Etiquette Enthusiast, Maura J. Graber is the Site Moderator for Etiquipedia© Etiquette Encyclopedia
Humorous depiction of men talking about their feelings.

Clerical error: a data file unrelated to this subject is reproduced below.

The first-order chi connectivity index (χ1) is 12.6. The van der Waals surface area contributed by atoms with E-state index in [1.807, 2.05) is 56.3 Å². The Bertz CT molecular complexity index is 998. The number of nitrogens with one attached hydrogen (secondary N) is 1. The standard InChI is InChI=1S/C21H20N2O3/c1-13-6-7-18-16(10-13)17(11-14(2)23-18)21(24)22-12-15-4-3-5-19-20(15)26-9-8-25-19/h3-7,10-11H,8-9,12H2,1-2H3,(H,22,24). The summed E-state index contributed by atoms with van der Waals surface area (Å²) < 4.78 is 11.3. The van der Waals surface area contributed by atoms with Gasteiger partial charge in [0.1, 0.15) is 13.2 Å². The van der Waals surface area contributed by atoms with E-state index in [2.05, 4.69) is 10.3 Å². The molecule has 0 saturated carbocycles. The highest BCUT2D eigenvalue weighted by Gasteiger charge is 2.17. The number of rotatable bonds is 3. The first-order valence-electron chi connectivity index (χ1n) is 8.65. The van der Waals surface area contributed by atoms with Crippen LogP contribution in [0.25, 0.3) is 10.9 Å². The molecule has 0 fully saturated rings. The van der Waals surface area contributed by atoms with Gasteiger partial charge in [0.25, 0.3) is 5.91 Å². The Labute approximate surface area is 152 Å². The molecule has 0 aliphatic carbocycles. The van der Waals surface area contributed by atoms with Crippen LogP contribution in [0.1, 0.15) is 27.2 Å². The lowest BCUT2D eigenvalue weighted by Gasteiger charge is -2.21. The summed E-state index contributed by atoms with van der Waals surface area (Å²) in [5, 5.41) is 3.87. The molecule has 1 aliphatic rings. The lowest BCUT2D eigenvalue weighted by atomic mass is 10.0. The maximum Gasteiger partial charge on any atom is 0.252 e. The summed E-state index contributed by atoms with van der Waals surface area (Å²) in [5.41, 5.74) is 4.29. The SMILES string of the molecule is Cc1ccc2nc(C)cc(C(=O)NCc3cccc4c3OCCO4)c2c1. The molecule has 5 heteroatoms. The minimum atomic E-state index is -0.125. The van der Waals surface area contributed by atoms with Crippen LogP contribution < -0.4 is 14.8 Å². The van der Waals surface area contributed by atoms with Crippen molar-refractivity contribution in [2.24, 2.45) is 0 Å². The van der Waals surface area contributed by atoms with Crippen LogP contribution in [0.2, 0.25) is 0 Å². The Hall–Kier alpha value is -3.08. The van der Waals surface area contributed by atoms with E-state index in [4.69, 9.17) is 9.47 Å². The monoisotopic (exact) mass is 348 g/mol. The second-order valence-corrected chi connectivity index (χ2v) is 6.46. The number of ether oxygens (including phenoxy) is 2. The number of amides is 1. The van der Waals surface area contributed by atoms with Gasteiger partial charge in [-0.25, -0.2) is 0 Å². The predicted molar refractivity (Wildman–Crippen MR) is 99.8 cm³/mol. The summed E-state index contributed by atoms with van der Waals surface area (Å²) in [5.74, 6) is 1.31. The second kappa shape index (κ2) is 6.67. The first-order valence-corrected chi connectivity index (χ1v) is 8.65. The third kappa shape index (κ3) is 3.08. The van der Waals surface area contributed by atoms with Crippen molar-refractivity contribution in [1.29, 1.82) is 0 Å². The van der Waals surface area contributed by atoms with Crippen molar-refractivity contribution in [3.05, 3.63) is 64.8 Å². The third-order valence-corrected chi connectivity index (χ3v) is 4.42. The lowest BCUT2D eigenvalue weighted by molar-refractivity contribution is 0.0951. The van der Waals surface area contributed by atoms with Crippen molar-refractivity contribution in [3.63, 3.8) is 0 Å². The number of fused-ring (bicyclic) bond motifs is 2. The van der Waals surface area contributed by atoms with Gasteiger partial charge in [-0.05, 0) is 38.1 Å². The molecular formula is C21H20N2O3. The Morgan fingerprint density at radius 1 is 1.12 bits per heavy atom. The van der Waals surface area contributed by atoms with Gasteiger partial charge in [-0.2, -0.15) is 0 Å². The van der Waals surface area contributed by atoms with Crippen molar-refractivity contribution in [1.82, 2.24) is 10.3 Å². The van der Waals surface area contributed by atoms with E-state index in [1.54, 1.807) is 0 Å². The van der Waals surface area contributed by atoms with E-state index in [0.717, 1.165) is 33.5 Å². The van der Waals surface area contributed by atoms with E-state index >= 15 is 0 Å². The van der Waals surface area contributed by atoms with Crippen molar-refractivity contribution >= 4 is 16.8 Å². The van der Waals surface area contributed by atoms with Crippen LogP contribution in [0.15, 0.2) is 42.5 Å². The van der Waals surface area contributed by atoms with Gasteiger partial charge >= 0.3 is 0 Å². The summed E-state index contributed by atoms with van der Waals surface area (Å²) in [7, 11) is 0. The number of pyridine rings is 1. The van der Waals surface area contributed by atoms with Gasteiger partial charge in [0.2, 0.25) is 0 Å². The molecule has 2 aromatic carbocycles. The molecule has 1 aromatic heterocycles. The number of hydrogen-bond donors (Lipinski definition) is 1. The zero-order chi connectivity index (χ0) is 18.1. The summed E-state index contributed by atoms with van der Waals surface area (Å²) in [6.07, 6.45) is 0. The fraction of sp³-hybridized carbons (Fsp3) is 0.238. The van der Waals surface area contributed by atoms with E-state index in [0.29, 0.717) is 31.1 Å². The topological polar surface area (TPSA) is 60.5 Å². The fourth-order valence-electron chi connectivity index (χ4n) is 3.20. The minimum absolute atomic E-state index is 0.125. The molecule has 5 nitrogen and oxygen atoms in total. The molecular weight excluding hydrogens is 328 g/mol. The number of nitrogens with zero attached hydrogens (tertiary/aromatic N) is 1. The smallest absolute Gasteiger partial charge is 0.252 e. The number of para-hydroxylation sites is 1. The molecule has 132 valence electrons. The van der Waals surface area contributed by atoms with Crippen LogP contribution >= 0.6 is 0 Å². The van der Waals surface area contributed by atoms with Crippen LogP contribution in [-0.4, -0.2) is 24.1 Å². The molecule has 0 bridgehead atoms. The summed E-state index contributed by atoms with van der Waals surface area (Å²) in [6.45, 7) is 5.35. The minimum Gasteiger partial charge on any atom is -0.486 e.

To converse, is not to talk continually, as prattlers suppose; it is to listen and speak in our turn; we must not acquit ourselves the less well in the one than in the other. To do this, we should attend half of the time to the person who is addressing us, (on this account it is impolite to do any work while talking;) if they hesitate or are embarrassed you should appear not to notice it, and in case you are a little acquainted, after a few moments, you should, in a very modest manner, supply the word which seems to have escaped them. If they are interrupted by any incident, when the cause of the interruption shall have ceased, you will not wait until they resume the conversation, but with a smile of benevolence, and an engaging gesture, request them to proceed; "please to continue; you were just saying?"...If we are obliged in this manner, to palliate any such interruption, much more, ought we never to allow ourselves to be the cause of it. This is so rigorous a rule, that if, in the warmth of conversation, two persons commence speaking at once, both ought to stop immediately, when they perceive it, and each, while excusing themselves, to decline proceeding. It is proper for the one worthy of the most respect to resume the conversation.If a person shall relate anything to you, who, without having any pleasantry, makes attempts at it; and without being affecting, endeavors to move you, however wearied you may be, appear pleased and assume an air of interest. If the narrator wanders into long digressions, have patience to let him extricate himself alone from the labyrinth of history. If the history is interminable, be resigned, and do not appear less attentive. This condescension is especially to be observed, if you are listening to an elderly or respectable person. If the merciless story-teller is your equal or friend, you may say to him, in order to induce him to finish his narration, "and finally... ."Novices in the customs of the world, think they can abruptly interrupt a conversation which is begun, by asking to have some incidents, which they have not understood, explained, or by making the person who is telling the story repeat the names; this should not be done until after some consideration, and in the most polite manner. If the narrator pronounces badly; if you see that other hearers are in the same situation as yourself; if you foresee that for want of having followed him in his narration, you will not be able to reply with politeness, you can in this case, interrupt; but in some such manner as this; "I ask your pardon, Sir, I fear I have lost some part of your interesting conversation, will you be kind enough to repeat it," etc... . It is necessary also, to choose a favorable moment, as for instance, when the narrator pauses, hesitates for a word, or stops to take his handkerchief.When a person relates to you a plain falsehood, the art of listening becomes embarrassing, for if you seem to believe it, you would pass for a fool, and if you appear to doubt it, you will pass for an uncivil person. An air of coldness, a slight attention, an expression like the following, "That is astonishing," will extricate you honorably from your embarrassment; but when an event is narrated which is only extraordinary, or not improbable, your manner should be otherwise. Your countenance should express astonishment, and you should reply by a phrase of this kind; "If I did not know your strict regard for the truth, or if any person but you had told me this, I should have hardly believed it." Under no circumstances should you interrupt him.It happens sometimes that you foresee some incident in an interesting story; and the pleasure that you find in this; the desire of showing that you have guessed correctly, and the intention of proving how much you are interested, induce you to interrupt suddenly in this manner, "I see it, it is so, exactly." An interruption of this kind, although well meant and natural, will offend old persons, who like to tell a story at full length, and will confound formal narrators, who will be in despair that a phrase is taken from them which they had intended for effect; these interruptions are only allowable among our intimate friends, or inferiors, for otherwise you will have an ill-humored answer to your, "I see it," etc... as with a triumphant air, "egad, but you can't see it," etc... which is always embarrassing.The worst kind of interruption of all others, is that which hauteur dictates. A clever person seizing hold of a story which another is telling, and with the intention of making it more lively, becomes, notwithstanding his eloquence, a model of impertinence and vulgarity. It is, doubtless, hard to see a fool spoil a good anecdote, of which he might have made something interesting; but if we should not be restrained by politeness from expressing our feelings, we ought to be by interest. Now hearers of delicacy will remain silent to the conclusion of the recital, and will address themselves with good feelings to the poor narrator who is injured in his rights.Interruption is pardonable if it is made to prove or clear up a fact in favor of a person who is absent. When they accuse you, you can, according to strict rules, interrupt by an exclamation, but it is better to do it by a gesture. There is often much art and grace in listening, while you gesticulate gently; for example, by counting upon the fingers; by making a gesture of surprise; by a motion of assent, or an exclamation. This is a tacit manner of saying, "ah, I recollect, you are right," and charms the narrator without interrupting him.In a lively, animated and friendly dialogue, we can interrupt each other by turns, in order to finish a sentence which is begun, or to improve an epithet; this contributes to vivacity in discourse, but it ought not, however, to be too often repeated. There are many shoals to be avoided in listening, and which always betray inexperience in society. To say from time to time to the narrator, "Yes, yes," by nodding the head, making motions with the hand, a custom of old persons, and which is a good representation of a pendulum ; to keep the eyes fixed and the mouth gaping open; to have an air of an absent person or of one in a reverie; to point the finger at persons designated by the narrator; to gape without concealing by the hand or the handkerchief, which is by no means flattering to the speaker; to cast your eye frequently towards the clock--all these habits are offences against good *ton.* The ton is a term commonly used to refer to Britain's high society in the Regency and reign of George IV, and later. During the eighteenth century, it was borrowed from the French word meaning "taste" or "the highest style" and is pronounced the same way as "tone." The full phrase is "le bon ton," meaning good manners or "in the fashionable mode" – characteristics held as ideal by the British beau monde. –From "Etiquette" 1866